I bought this bass as a gigging instrument so that i dont need to take my fender jazz out of the studio, a quick word about the fender as that is what i'm about to compare it with, its a 2011 mexican standard with maple neck, seymour duncan quarter pounders, an audere preamp unit and hipshot high mass bridge, it has the tonal power to sound just like a double bass when you record with it and is my pride and joy, now weve got that out of the road a word about the squier - its lighter than the fender by a good couple of pounds which makes it far easier to stand and play for a couple of hours if like me you are prone to back ache (i'm getting old now!), out of the box it needed some minor setup work (lower action and adjust intonation) but not an awful lot needed to be done at the bridge end and the neck adjustment from the factory was absolutely bang on, when i bought my fender i needed to adjust the truss rod to get the action right so no complaints on that front, the only out of the box problem was that the nut was seated a little higher in the neck than i would have liked on the E side and seems to run at and angle towards the G side, five minutes with a file will sort this out and i will get on to it as soon as i need to restring the instrument, a very minor complaint indeed,, now onto playability- the squier is a fine instrument for the money by anybodies standards, it doesnt have the tonal variation of my mexican but i didnt expect it to at the cash i payed, it is however a very formidable instrument none the less and as this bass cost me less money than the preamp in the mexican i can only say that on the sound side of things i was very surprised with the variety of sounds which it can make, ive read in other reviews that the slap switch is not a very useful addition but i beg to differ, switch it on and you better have a decent amp to play through or you;ll end up busting your speaker if you have any volume coming out of the instrument worth speaking about, i have tended to play it with the bass and midrange turned right up the treble turned down as far as it will go and a slight bias to the bridge pickup if i'm playing finger style, if you are into rock or blues then this will suit you down to the ground, turn the slap switch off though and turn the treble up to about half way and you can get some real funky slap bass action on the go, its that versatile really, the finish of the instrument is not quite up to the standard of the mexican but the mexican was three times the price new and i do appreciate that you will get what you pay for on the materials and build quality front. all in all i'm very satisfied with my purchase (a lot more satisfied than i expected to be given my other instrument) and would recommend this instrument to anyone from novice to experienced player, in fact i will go as far as to say that the more experienced you are the higher the regard you will hold it in for the cash it costs just now. i paid just under £220 for this and locally that will buy you an affinity model, our good friends from germany have done us all a favour with this deluxe active model, my last word is a piece of advice- grab yourself one of these while they are so cheap, i can guarantee you that you wont regret it.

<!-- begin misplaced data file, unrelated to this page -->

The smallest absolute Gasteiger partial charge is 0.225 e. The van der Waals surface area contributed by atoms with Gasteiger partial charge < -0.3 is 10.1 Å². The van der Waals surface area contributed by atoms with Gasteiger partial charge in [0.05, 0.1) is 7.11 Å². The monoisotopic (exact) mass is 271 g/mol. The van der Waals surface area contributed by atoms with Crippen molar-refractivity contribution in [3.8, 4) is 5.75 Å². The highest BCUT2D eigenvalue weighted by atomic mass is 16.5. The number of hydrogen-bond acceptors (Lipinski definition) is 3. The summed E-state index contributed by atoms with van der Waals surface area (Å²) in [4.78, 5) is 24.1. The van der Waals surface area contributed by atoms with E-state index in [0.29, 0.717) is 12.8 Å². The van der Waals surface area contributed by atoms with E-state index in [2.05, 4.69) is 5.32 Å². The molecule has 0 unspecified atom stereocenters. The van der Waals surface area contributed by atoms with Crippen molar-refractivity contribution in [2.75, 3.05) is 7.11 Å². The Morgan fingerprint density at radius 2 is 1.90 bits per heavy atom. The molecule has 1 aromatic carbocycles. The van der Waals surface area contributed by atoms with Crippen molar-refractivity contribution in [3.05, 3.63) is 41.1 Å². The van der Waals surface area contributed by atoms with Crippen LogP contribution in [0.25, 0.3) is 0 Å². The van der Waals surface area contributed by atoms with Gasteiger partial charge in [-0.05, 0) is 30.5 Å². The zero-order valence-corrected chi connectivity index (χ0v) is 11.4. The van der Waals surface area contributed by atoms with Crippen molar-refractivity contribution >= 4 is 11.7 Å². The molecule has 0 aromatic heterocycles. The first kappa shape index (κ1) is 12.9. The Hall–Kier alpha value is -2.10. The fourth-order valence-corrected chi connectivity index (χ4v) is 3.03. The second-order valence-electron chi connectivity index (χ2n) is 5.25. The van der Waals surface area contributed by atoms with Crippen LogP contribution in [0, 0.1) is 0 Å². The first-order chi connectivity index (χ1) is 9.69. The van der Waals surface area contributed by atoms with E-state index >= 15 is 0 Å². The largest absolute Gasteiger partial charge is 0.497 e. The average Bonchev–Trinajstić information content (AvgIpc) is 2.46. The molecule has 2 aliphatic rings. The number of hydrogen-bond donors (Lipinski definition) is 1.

Fantastic Jazz Iv bass with super silky ebanol fingerboard. Light gauge strings make this sing and with the bass boost switch you can get a passive thump or an active brightness so easily. Like a standard Jazz bass but on steroids. Very powerful pickups and easy to dial in any tone. Through a chorus pedal or fretless simulator patch you can get very authentic tones
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